HSBC and Brett King – a comedy of social errors
Spotted a very surprising Tweet a few days ago from prominent banking futurist and founder of Moven.com, Brett King.
He’s been caught up in a gross administrative blunder by HSBC in New York when they closed his account as part of a small business account rationalisation process.
Apparently, HSBC in the US are shifting their retail strategy away from smaller businesses and removing banking facilities from well maintained, perfectly viable customers. A bit like RBS in the UK, but without the criminal intent.
While that’s certainly a regrettable action by anyone’s standards, it wasn’t what Mr King took issue with. It was the failure to engage with the customer properly, turning a mistake into little short of a PR catastrophe.
HSBC’s action stumbled on a number of key steps. The first of which was a failure to register the change of address that Mr King had advised correctly – and recorded. This resulted in vital mail going to the wrong address. Next, HSBC failed to seek acknowledgement of their intended action. Finally, HSBC sent the monies from Mr King’s account to the wrong address, so he was unable to take receipt of his funds.
A further process failure was uncovered by HSBC’s refusal to cancel and issue a new cheque to the correct address for Mr King as the old one hadn’t been returned!
So, the stage is set for a comedy of errors better suited to a Broadway theatre than the suits of Wall Street.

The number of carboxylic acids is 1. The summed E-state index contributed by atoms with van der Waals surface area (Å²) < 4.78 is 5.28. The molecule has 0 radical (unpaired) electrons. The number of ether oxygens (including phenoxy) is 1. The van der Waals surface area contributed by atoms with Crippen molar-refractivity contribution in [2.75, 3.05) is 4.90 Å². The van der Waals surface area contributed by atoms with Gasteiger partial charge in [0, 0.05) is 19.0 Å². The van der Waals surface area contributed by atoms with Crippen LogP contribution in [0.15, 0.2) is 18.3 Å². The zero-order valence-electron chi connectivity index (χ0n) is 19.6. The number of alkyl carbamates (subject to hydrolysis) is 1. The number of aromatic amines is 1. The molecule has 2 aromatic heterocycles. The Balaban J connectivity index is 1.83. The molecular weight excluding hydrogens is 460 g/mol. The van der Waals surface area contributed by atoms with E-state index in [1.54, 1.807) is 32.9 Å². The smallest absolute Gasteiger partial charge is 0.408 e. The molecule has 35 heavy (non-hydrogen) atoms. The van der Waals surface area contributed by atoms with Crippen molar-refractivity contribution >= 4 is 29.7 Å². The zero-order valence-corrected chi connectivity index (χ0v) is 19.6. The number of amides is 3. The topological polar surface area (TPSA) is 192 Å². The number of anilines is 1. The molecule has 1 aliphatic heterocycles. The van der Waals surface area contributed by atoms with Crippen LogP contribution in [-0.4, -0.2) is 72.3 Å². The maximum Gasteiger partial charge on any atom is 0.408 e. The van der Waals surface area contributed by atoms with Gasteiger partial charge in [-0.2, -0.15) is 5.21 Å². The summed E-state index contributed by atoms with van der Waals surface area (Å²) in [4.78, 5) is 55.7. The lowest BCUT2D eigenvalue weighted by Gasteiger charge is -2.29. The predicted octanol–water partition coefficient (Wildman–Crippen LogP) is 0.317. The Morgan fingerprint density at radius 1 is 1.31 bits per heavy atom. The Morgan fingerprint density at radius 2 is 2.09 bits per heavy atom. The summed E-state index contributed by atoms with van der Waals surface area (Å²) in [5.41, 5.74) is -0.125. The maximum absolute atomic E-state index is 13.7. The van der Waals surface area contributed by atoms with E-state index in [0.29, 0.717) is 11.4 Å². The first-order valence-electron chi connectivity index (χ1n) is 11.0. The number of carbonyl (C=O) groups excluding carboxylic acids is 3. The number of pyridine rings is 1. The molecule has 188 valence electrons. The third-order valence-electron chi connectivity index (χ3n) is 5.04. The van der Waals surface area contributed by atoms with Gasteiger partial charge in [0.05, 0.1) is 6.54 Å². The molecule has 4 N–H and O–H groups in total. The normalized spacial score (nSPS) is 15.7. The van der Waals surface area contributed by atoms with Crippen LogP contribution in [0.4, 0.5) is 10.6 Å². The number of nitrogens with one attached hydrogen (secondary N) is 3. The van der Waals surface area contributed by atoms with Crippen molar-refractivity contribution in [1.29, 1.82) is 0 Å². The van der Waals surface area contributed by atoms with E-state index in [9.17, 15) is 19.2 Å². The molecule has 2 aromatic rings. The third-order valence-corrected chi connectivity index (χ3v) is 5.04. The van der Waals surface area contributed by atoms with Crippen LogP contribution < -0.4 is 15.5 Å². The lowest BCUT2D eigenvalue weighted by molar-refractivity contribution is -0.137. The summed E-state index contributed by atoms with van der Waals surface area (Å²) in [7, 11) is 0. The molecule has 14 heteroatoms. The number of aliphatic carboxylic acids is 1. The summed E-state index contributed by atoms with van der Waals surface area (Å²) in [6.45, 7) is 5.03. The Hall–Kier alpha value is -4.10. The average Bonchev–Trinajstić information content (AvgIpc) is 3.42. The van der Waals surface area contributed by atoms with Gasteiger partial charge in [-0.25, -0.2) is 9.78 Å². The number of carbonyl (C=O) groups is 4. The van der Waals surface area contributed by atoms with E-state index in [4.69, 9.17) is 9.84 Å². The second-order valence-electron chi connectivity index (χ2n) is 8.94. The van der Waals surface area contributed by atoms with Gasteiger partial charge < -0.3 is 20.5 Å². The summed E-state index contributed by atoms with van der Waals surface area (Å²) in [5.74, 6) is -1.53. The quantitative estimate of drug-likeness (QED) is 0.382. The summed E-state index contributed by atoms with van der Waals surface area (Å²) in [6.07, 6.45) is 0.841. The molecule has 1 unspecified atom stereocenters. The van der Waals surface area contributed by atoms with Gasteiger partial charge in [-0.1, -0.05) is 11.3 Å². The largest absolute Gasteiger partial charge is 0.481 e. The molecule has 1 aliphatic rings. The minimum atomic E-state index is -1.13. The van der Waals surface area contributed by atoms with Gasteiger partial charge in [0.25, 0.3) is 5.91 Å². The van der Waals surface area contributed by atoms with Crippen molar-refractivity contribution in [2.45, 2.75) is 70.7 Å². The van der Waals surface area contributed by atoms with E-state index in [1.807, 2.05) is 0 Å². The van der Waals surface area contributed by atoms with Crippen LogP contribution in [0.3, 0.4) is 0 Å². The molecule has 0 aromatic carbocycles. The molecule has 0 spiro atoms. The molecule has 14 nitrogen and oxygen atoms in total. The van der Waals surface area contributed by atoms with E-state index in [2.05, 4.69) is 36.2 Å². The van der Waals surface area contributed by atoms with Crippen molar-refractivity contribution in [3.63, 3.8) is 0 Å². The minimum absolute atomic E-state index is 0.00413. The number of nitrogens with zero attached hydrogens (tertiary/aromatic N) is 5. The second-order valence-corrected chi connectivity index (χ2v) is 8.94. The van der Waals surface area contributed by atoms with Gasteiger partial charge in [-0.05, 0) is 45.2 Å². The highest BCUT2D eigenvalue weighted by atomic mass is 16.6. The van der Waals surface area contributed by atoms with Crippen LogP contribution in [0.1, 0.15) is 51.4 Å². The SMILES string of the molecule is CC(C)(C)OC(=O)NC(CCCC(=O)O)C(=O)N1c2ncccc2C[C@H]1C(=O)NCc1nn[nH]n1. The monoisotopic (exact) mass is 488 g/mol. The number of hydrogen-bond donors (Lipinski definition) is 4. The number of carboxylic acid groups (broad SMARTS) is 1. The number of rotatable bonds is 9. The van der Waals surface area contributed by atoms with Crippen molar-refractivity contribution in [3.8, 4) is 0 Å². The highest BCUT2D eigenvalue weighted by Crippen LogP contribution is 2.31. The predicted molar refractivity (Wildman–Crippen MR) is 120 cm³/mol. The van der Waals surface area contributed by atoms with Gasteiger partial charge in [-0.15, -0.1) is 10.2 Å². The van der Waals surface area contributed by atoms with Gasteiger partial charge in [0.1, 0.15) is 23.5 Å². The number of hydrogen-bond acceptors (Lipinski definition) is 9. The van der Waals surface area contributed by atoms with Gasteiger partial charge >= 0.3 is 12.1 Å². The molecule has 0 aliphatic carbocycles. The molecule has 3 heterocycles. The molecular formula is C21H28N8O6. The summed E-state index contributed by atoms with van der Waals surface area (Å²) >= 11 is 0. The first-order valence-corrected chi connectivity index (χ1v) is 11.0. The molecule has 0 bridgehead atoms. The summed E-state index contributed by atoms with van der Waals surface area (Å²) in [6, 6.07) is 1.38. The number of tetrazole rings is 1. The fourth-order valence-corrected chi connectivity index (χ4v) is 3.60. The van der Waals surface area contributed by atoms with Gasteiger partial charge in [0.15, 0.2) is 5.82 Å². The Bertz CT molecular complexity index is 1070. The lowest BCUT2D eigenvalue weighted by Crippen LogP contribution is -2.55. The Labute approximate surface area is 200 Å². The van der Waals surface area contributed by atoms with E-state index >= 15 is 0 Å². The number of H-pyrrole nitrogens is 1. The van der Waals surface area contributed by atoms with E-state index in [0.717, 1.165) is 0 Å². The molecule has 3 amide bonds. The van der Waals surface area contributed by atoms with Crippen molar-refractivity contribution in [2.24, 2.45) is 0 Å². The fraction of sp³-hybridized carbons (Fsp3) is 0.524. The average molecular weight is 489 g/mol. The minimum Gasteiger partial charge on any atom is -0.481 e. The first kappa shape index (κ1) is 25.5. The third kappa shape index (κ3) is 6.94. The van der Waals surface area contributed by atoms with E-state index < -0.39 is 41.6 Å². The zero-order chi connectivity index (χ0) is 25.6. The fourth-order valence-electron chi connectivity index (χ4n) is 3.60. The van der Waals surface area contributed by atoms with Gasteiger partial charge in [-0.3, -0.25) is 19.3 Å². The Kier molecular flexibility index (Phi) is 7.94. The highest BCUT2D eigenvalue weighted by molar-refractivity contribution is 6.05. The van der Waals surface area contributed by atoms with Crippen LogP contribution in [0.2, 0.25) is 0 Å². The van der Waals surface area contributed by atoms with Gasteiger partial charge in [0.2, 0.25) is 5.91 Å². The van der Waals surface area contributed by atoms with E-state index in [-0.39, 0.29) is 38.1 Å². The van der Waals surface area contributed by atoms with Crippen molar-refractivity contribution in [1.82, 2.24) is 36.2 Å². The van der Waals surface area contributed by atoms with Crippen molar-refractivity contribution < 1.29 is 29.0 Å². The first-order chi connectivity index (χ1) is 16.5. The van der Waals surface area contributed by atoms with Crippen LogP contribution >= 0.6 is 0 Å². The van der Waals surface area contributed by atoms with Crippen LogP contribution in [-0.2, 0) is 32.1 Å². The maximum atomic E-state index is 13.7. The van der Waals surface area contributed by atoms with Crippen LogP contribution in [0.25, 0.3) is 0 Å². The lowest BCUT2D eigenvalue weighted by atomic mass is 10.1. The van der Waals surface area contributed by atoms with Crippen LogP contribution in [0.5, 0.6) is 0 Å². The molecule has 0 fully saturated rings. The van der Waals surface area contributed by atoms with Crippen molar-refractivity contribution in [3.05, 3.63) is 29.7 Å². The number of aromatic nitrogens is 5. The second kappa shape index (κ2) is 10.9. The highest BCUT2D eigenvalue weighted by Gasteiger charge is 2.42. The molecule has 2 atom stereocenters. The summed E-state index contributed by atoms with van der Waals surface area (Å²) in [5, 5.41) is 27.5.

Let’s call the help desk!
Mr King, with the admirable restraint befitting someone of his experience and reputation, simply followed the normal customer channels and contacted HSBC’s customer helpline. Which is in India. That alone would send shivers of dread around anyone with experience of off-shore service desks.
Such Customer Services Representatives (what a contradition in terms that is) follow a script that they can often barely read and usually don’t understand what they’re reading anyway. When a customer has a situtaion where the resolution isn’t 100% bottomed out on that script, its doomed to end in frustration for the customer.
The dialogue Mr King engaged with is documented in full in the Huffington Post, so I won’t repeat it all here. But lets’ just describe it as an object lesson in how not to support a World-class bank’s customers.
The engagement with the HSBC service desk highlighted the failure of standard processes, the lack of escalation channels and a total lack of desire to sort the problem – largely as a result of the lack of empathy of an Indian helpdesk that cannot relate to the issues of customers on the opposite side of the globe in New York.
Its a social age – lets go social media
HSBC has recently won plaudits for its social media presence. Unfortunately, HSBC’s social team must have been too busy wrapping their Black Friday Christmas presents as no one – that’s right – no one – responded to Mr King’s concerns. Given that he’s one of the world’s most active and renowned social financial commentators and strategists – and one who’s consulted for HSBC in the past. That alone is staggering.
But the experience graphically illustrates that HSBC’s entire social presence is an empty façade. Sure, they may be active, sending tweets and handing out phone numbers for customers to resolve simple issues. But faced with a PR blunder of Watergate proportions, they failed to recognise a Weapon of Mass Destruction about to erupt on the social web before their eyes.
One further irony is that despite Mr King’s numerous highest-level connections in the social media and on-line journalism channels, none of the leading commentators displayed any apparent power to help resolve the situation. That’s a frightening discovery, If they can’t influence an outcome, who can?
As I write this, Mr King’s issue is still ongoing. I sincerely wish him a satisfactory outcome. Maybe the resulting media storm will stir the banks into action.
Anyone care to guess the chances of that?